I HOPE that everyone had a brilliant Christmas and New Year. Mine was spent surrounded by family and friends watching Des Clarke on BBC One and desperately wishing that Jackie Bird was in the wings ready to take over.

Last year was a tumultuous year not just for Scotland but for our city. It was also a year filled with many personal highlights, such as the debate we held in October on mental health. This debate proved that our city councillors could put aside their political differences for the greater good of Glaswegians.

Not only was I able to share my experiences but there were many superb and heartfelt stories from across the chamber. This has really pushed forward change and action with the creation of the mental health working group.

However, this year also saw our “City Government” fail in numerous areas. Firstly, the abhorrent waste of taxpayers money on shoes, hosiery and expensive haircuts by our former SNP Lord Provost. It was only right that she was forced to go as she had tarnished the reputation of the role and of the city.

Secondly, what should be a bread and butter issue for our council – bin collection. Over the Christmas period I was inundated with emails and calls from constituents who were sick and tired of the rubbish piling up on their streets. The Glasgow Conservatives met with the cleansing staff who told us of the serious lack of resources and personnel which is causing this issue. Rather than attempt to resolve it, the SNP has only further exacerbated this issue with the inclusion of three-weekly bin collections. A decision that our group strongly opposed for this very reason.

Thirdly, the SNP car park tax, or the “Workplace Parking Levy”. This disastrous policy will hit hard-working people with a £500 bill, every year, just for parking at work. It was unfortunate to see Glasgow Labour support this enthusiastically despite concerns raised by their own MSP James Kelly in Holyrood. I am not deaf to the need to lower carbon emissions but a policy which pushes financial hardship upon many who simply cannot rely on public transport is unacceptable and ill thought-out.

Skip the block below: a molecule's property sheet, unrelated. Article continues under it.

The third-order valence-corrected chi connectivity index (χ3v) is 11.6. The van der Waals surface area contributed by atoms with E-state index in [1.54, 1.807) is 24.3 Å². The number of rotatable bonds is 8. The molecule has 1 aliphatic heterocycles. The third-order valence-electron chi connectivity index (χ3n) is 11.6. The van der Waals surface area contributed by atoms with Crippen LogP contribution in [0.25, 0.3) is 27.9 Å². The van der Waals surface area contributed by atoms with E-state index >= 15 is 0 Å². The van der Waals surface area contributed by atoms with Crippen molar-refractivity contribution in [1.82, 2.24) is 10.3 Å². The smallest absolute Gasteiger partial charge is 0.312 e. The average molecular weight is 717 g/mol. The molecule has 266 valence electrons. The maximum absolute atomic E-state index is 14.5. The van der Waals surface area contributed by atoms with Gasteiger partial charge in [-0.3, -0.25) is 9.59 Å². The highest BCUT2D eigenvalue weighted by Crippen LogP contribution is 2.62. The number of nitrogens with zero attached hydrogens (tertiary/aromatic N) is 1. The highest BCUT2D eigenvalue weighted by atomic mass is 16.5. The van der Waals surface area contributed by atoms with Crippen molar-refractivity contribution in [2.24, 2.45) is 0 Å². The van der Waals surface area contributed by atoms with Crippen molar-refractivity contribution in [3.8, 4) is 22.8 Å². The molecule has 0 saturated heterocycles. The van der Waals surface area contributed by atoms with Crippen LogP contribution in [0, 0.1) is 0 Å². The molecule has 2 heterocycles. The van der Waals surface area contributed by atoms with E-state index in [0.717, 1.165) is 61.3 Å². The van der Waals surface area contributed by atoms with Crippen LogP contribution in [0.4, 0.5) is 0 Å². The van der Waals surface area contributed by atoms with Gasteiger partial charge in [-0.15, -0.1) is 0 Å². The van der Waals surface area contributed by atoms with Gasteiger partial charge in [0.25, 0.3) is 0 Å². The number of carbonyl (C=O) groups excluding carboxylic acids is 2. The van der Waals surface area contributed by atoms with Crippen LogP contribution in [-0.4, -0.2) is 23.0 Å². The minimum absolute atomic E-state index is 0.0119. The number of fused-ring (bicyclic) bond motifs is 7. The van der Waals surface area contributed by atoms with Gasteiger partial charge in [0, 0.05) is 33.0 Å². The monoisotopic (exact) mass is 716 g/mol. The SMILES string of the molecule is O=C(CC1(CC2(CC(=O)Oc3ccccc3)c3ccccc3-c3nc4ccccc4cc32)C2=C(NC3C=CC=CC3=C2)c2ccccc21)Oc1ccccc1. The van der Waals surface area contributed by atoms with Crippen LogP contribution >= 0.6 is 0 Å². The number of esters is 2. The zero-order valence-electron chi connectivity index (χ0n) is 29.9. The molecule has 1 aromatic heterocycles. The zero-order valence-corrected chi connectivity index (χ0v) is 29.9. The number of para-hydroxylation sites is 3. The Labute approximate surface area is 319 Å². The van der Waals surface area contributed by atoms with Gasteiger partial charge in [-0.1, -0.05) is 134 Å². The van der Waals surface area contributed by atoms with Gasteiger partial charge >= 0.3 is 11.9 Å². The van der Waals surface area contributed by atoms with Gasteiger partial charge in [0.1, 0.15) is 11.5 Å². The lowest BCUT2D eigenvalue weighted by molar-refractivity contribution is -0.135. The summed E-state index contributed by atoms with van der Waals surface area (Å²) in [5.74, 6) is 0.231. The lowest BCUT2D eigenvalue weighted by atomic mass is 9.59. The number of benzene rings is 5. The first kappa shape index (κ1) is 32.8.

Finally, the avoidable deaths at the Queen Elizabeth University Hospital. The NHS in Glasgow does incredible work but the complete mismanagement and lack of resources by the Scottish Government has led to three children passing away from preventable diseases. In any other time Jeane Freeman, the Scottish Health Secretary, would have resigned in disgrace.

My advice would be that the SNP should focus their attention on these devolved areas that they have full control over rather than whittling on about the constitution.

So, 2020 presents an opportunity for our councillors to emulate the sensible debate we had on mental health and apply this to other matters important to Glaswegians. It is also an opportunity for the SNP, both in Holyrood and in the City Chambers, to learn from their mistakes and listen to critics. With that said, I hope everyone reading has a fantastic year ahead.